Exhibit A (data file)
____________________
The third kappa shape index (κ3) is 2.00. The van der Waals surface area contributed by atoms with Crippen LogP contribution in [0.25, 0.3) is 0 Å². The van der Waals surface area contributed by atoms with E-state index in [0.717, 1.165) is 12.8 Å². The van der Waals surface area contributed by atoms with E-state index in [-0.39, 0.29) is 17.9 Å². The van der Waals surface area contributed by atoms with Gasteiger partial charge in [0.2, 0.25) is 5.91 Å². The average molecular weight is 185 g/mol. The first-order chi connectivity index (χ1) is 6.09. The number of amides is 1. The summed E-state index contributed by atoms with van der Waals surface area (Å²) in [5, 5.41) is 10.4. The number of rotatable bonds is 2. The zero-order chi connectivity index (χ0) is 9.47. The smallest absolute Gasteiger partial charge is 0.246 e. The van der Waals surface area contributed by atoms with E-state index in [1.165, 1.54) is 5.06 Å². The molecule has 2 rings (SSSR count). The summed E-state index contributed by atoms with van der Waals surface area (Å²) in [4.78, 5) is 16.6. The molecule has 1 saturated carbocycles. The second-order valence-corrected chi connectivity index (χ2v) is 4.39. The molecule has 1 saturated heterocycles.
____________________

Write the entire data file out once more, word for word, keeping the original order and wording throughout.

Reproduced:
The third kappa shape index (κ3) is 2.00. The van der Waals surface area contributed by atoms with Crippen LogP contribution in [0.25, 0.3) is 0 Å². The van der Waals surface area contributed by atoms with E-state index in [0.717, 1.165) is 12.8 Å². The van der Waals surface area contributed by atoms with E-state index in [-0.39, 0.29) is 17.9 Å². The van der Waals surface area contributed by atoms with Gasteiger partial charge in [0.2, 0.25) is 5.91 Å². The average molecular weight is 185 g/mol. The first-order chi connectivity index (χ1) is 6.09. The number of amides is 1. The summed E-state index contributed by atoms with van der Waals surface area (Å²) in [5, 5.41) is 10.4. The number of rotatable bonds is 2. The zero-order chi connectivity index (χ0) is 9.47. The smallest absolute Gasteiger partial charge is 0.246 e. The van der Waals surface area contributed by atoms with E-state index in [1.165, 1.54) is 5.06 Å². The molecule has 2 rings (SSSR count). The summed E-state index contributed by atoms with van der Waals surface area (Å²) in [4.78, 5) is 16.6. The molecule has 1 saturated carbocycles. The second-order valence-corrected chi connectivity index (χ2v) is 4.39. The molecule has 1 saturated heterocycles.